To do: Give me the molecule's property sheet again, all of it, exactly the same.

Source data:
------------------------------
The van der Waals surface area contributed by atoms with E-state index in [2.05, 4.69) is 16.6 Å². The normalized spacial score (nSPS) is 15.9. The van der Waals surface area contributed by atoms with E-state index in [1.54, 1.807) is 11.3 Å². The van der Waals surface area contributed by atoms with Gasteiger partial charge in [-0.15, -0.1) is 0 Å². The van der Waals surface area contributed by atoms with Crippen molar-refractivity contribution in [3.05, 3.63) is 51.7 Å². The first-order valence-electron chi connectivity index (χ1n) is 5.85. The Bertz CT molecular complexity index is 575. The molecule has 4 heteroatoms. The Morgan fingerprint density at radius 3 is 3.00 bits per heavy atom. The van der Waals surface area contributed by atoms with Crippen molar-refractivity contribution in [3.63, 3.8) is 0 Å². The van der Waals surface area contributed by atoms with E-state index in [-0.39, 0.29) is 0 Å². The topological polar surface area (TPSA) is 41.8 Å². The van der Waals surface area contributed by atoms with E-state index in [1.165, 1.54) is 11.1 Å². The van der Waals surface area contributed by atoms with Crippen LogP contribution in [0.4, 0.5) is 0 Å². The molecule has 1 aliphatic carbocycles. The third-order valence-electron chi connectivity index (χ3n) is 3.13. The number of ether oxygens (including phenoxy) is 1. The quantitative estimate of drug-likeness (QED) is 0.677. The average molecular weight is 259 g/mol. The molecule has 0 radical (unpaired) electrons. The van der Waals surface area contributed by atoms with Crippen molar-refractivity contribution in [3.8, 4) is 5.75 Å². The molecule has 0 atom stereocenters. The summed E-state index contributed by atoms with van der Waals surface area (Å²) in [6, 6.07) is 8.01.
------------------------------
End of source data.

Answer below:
The van der Waals surface area contributed by atoms with E-state index in [2.05, 4.69) is 16.6 Å². The normalized spacial score (nSPS) is 15.9. The van der Waals surface area contributed by atoms with E-state index in [1.54, 1.807) is 11.3 Å². The van der Waals surface area contributed by atoms with Gasteiger partial charge in [-0.15, -0.1) is 0 Å². The van der Waals surface area contributed by atoms with Crippen molar-refractivity contribution in [3.05, 3.63) is 51.7 Å². The first-order valence-electron chi connectivity index (χ1n) is 5.85. The Bertz CT molecular complexity index is 575. The molecule has 4 heteroatoms. The Morgan fingerprint density at radius 3 is 3.00 bits per heavy atom. The van der Waals surface area contributed by atoms with Crippen molar-refractivity contribution in [3.63, 3.8) is 0 Å². The van der Waals surface area contributed by atoms with E-state index in [-0.39, 0.29) is 0 Å². The topological polar surface area (TPSA) is 41.8 Å². The van der Waals surface area contributed by atoms with E-state index in [1.165, 1.54) is 11.1 Å². The van der Waals surface area contributed by atoms with Crippen LogP contribution in [0.4, 0.5) is 0 Å². The molecule has 1 aliphatic carbocycles. The third-order valence-electron chi connectivity index (χ3n) is 3.13. The number of ether oxygens (including phenoxy) is 1. The quantitative estimate of drug-likeness (QED) is 0.677. The average molecular weight is 259 g/mol. The molecule has 0 radical (unpaired) electrons. The van der Waals surface area contributed by atoms with Crippen molar-refractivity contribution in [3.8, 4) is 5.75 Å². The molecule has 0 atom stereocenters. The summed E-state index contributed by atoms with van der Waals surface area (Å²) in [6, 6.07) is 8.01.